But 1991 turned out to be Hodges’ Water­loo. Af­ter the Bulls beat the Lak­ers to win the NBA Fi­nals, he tried to or­ga­nize a strike by show­ing up at the White House in a white dashiki and white cap and tried to pass a note to a staff mem­ber of Pres­i­dent Ge­orge H. W. Bush to ad­dress racism in Amer­ica.

Dur­ing the strike, Hodges ap­proached Jor­dan and Magic John­son.

Ac­cord­ing to Hodges, Jor­dan’s re­sponse was, “That’s crazy.” John­son replied, “That’s too ex­treme for me.”

Hodges breaks down be­ing turned off by Jor­dan and John­son to fact, stat­ing, “to whom much is given, much is ex­pected.’’ And he added, “be­hind closed doors, you’re still Black and have to stay in your lane.”

As for his note di­rected at Pres­i­dent

Bush, “I never heard any­thing from him,” he said.

Af­ter the Bulls won their sec­ond ti­tle in 1992, Hodges was cut and felt he was black­listed by the NBA.

“Let’s get one thing straight: Be­ing cut by the Bulls didn’t hurt my ca­reer,’’ Hodges said of his NBA ca­reer end­ing abruptly. “It ended a chap­ter in my life. My ca­reer is ad­vo­cat­ing for peace. We as a peo­ple [Blacks] need to draw a red cir­cle around the word ‘ca­reer.’ It’s a liveli­hood, not a life­style.”

Hodges said Black play­ers could have stepped up to the plate and formed their own league.

“There’s so much money flow­ing through the sports in­dus­try that trick­les down to Blacks in the form of mul­ti­mil­lion dol­lar con­tracts, a league could have eas­ily been started,” Hodges said.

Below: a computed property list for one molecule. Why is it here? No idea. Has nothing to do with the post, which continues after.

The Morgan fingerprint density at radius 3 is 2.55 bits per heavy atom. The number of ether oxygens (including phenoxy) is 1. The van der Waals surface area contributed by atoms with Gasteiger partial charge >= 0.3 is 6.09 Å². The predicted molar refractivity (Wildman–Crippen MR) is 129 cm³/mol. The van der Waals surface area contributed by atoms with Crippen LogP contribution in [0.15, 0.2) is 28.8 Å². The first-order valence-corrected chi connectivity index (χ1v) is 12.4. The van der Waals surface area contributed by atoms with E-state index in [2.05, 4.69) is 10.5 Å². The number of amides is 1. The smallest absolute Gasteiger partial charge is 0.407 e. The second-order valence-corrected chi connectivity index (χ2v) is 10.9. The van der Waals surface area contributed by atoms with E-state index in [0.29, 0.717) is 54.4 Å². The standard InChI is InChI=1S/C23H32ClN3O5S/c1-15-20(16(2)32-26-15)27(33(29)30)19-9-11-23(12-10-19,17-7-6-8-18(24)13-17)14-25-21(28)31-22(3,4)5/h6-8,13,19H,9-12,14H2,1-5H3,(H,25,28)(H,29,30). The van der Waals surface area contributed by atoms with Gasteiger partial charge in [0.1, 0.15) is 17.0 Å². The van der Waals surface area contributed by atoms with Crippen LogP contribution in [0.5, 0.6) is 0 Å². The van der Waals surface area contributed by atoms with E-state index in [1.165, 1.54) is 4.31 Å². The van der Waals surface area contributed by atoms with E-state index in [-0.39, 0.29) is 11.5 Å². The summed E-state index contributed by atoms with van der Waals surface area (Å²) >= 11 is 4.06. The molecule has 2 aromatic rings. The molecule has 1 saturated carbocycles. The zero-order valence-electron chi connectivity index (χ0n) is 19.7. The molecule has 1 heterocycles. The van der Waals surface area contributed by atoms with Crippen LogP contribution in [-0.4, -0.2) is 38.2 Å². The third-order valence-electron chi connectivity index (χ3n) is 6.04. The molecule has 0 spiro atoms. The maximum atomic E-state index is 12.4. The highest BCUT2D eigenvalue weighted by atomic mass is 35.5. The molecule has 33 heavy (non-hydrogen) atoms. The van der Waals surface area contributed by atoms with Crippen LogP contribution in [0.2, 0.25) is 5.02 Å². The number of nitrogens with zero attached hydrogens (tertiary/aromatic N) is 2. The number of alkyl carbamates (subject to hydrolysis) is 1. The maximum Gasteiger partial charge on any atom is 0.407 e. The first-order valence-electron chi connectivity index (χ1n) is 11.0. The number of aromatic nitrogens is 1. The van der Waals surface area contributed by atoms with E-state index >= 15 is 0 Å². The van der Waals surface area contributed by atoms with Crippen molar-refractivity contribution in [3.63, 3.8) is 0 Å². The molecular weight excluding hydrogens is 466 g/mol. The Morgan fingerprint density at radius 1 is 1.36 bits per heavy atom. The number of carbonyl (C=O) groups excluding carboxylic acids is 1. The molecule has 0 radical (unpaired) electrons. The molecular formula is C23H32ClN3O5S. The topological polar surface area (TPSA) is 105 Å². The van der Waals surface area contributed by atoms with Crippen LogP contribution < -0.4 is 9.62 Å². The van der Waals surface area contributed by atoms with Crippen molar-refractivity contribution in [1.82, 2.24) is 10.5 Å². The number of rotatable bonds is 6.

Hodges, who re­cently coached at his alma mater, Rich East High School in Park For­est, spends time trav­el­ing with his adult sons be­tween Chicago and Los An­ge­les men­tor­ing stu­dents.

While he could un­der­stand the re­sis­tance of Black ath­letes nearly 30 years ago not speak­ing out about racial is­sues, Hodges be­lieves to­day they need to do more, which is hap­pen­ing in the wake of the Blake shoot­ing.

Be­fore the present wave of Black ath­letes tak­ing a stand against the an­ti­quated ide­olo­gies of racism in re­cent days, and his bold stand in 1991 now be­ing re­ferred to as a “Colin Kaeper­nick-es­que mo­ment,” Hodges talked about the for­mer 49ers quar­ter­back and his lone protest stand.

“Much love goes out to Colin,” he said. “He men­tioned me by name dur­ing an in­ter­view on his stance. I sup­port his courage.” ✶

“Let’s get one thing straight: be­ing cut by the Bulls didn’t hurt my ca­reer. It ended a chap­ter in my life. My ca­reer is ad­vo­cat­ing for peace. We as a peo­ple [Blacks] need to draw a red cir­cle around the word ‘ca­reer.’ It’s a liveli­hood, not a life­style.”

Craig Hodges

GETTY IM­AGES

Craig Hodges, who won two NBA ti­tles with the Bulls and three con­sec­u­tive three-point con­test ti­tles, took a sim­i­lar stance on so­cial in­jus­tice in the early 1990s as Colin Kaeper­nick did more re­cently.

Craig Hodges, wear­ing a dashiki along­side Scott Wil­liams while be­ing greeted by then-Pres­i­dent Ge­orge H. W. Bush af­ter the Bulls won the 1991 ti­tle, wrote a let­ter to Bush about racism in Amer­ica.

ASHLEE REZIN GAR­CIA/SUN-TIMES

Craig Hodges at the South­land Cen­ter gym in Lyn­wood on Wednes­day.